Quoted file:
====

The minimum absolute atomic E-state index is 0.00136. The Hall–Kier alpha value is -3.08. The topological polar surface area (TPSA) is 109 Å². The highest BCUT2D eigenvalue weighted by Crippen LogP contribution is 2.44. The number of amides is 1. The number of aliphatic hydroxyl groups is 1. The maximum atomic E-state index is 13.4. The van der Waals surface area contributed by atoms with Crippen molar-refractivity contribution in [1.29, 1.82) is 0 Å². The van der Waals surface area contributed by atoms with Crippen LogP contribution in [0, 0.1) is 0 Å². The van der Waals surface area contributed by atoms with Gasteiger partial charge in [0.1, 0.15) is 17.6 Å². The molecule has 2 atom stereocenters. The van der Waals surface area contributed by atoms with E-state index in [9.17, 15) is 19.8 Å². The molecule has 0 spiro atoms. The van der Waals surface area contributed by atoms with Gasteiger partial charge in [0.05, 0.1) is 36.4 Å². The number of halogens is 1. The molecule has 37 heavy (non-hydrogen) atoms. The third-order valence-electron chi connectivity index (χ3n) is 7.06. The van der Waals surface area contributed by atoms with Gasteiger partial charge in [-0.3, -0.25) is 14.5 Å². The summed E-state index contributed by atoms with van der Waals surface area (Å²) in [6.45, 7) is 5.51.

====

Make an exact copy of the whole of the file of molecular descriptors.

The minimum absolute atomic E-state index is 0.00136. The Hall–Kier alpha value is -3.08. The topological polar surface area (TPSA) is 109 Å². The highest BCUT2D eigenvalue weighted by Crippen LogP contribution is 2.44. The number of amides is 1. The number of aliphatic hydroxyl groups is 1. The maximum atomic E-state index is 13.4. The van der Waals surface area contributed by atoms with Crippen molar-refractivity contribution in [1.29, 1.82) is 0 Å². The van der Waals surface area contributed by atoms with Crippen LogP contribution in [0, 0.1) is 0 Å². The van der Waals surface area contributed by atoms with Gasteiger partial charge in [0.1, 0.15) is 17.6 Å². The molecule has 2 atom stereocenters. The van der Waals surface area contributed by atoms with E-state index in [9.17, 15) is 19.8 Å². The molecule has 0 spiro atoms. The van der Waals surface area contributed by atoms with Gasteiger partial charge in [0.05, 0.1) is 36.4 Å². The number of halogens is 1. The molecule has 37 heavy (non-hydrogen) atoms. The third-order valence-electron chi connectivity index (χ3n) is 7.06. The van der Waals surface area contributed by atoms with Gasteiger partial charge in [-0.3, -0.25) is 14.5 Å². The summed E-state index contributed by atoms with van der Waals surface area (Å²) in [6.45, 7) is 5.51.